Barefoot Olympian— Zola Budd
Zola Budd doesn’t usually spring to anyone’s mind when speaking of Olympic champions. In fact, the aura surrounding her appearance at the 1984 LA games was not inducive for victory.
If anyone remembers Zola, it’s that she ran barefoot, was born and raised in South Africa, labelled by some as a supporter of the white racist regime. She was also called an opportunist, gaining British citizenship on the fast track in order to compete in the Olympic games. (South Africa had been banned from the games because of its Apartheid policies.) Actually, it was her father who was given 100,000 British pounds for the Budds’ exclusive story, together with the promise of citizenship.
While growing up in South Africa, Zola had a poster of Mary Decker hanging over her bed. Decker was also a middle-to long distance runner—and Zola’s hero. Little did Zola know that one day she’d actually have the chance to compete with Mary in the 3,000 meter race.
During that 3,000m race, Mary Decker—‘America’s Sweetheart’—gained the lead in the early stages of the race, with Zola running barefoot right behind her. After several laps round the track, Zola managed to pass Mary, and then the worst thing that could happen did—legs got tangled—Decker dropped, rolled off the track and couldn’t get back in the race. Zola maintained what looked like a good lead—to the sounds of jeering and booing from the crowd. However, she slowed her pace and eventually dropped pretty far back, finishing 6th or 7th.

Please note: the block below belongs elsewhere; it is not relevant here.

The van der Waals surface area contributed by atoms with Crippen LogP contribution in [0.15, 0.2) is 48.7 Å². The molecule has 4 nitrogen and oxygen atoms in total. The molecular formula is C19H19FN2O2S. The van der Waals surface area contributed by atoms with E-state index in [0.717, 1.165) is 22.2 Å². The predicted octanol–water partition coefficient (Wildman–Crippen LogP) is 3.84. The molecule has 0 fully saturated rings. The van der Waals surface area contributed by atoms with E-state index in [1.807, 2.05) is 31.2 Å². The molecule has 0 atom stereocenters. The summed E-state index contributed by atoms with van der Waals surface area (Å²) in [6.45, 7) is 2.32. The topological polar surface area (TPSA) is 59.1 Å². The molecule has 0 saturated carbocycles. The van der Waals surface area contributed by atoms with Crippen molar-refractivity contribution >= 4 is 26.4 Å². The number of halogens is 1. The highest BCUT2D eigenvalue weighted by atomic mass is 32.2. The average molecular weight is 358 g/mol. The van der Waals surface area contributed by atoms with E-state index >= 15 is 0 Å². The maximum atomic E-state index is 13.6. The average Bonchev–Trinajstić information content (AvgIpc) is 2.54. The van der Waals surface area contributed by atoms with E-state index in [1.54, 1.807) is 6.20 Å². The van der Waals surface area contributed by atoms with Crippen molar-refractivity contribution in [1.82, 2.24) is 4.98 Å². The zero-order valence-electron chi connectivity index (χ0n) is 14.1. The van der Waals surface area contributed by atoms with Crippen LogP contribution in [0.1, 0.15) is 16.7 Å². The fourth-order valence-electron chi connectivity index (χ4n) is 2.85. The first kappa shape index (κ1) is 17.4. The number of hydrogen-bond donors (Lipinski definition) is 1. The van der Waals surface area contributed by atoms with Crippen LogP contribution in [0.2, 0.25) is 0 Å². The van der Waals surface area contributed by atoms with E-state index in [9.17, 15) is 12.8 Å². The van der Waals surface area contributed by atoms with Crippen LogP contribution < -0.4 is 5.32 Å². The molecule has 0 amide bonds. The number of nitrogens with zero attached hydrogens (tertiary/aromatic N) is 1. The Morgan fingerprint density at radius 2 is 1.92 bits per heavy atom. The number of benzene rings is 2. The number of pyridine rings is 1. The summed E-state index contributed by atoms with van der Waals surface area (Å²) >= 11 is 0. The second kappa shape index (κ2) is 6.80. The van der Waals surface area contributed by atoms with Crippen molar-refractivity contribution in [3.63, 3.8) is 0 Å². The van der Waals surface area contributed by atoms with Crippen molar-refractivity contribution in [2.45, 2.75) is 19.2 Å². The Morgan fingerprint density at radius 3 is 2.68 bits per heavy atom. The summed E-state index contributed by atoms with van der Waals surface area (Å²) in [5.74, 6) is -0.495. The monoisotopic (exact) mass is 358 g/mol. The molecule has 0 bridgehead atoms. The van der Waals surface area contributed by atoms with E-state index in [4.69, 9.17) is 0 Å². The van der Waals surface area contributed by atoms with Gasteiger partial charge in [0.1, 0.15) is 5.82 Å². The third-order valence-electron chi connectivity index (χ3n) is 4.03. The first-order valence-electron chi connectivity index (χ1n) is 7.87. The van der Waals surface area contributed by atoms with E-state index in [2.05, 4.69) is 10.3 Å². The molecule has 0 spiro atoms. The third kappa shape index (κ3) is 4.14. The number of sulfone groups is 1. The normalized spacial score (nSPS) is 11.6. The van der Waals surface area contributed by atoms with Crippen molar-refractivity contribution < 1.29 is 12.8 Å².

Decker blamed her fall on Zola, and even the officials disqualified her—but then reinstated her when they looked at the footage of the incident. Runners behind Mary and Zola say that Mary’s foot came into contact with Zola’s—twice—before falling. And as she fell she reached out towards Zola and managed to rip the number off her shirt.
Yet no one came forward to defend Zola, and when threats were made on her life, she and her mother were whisked away by armed police officers and taken to the airport and put on the next plane to England.
Years later, why would I hold Zola in such high esteem? While watching the event I thought that she was innocent of malicious intent, conducted herself with dignity, (unlike Decker)—and continued to run successfully in competitions for awhile, and now just runs for fun.
I believe that the Olympic sports officials, and all the commentators, should remain as impartial as possible to avoid biased treatment. And the spectators? Zola Budd could have achieved a gold medal had she not been jeered and booed by the rabid crowds.
[Img.Src: Zola Budd]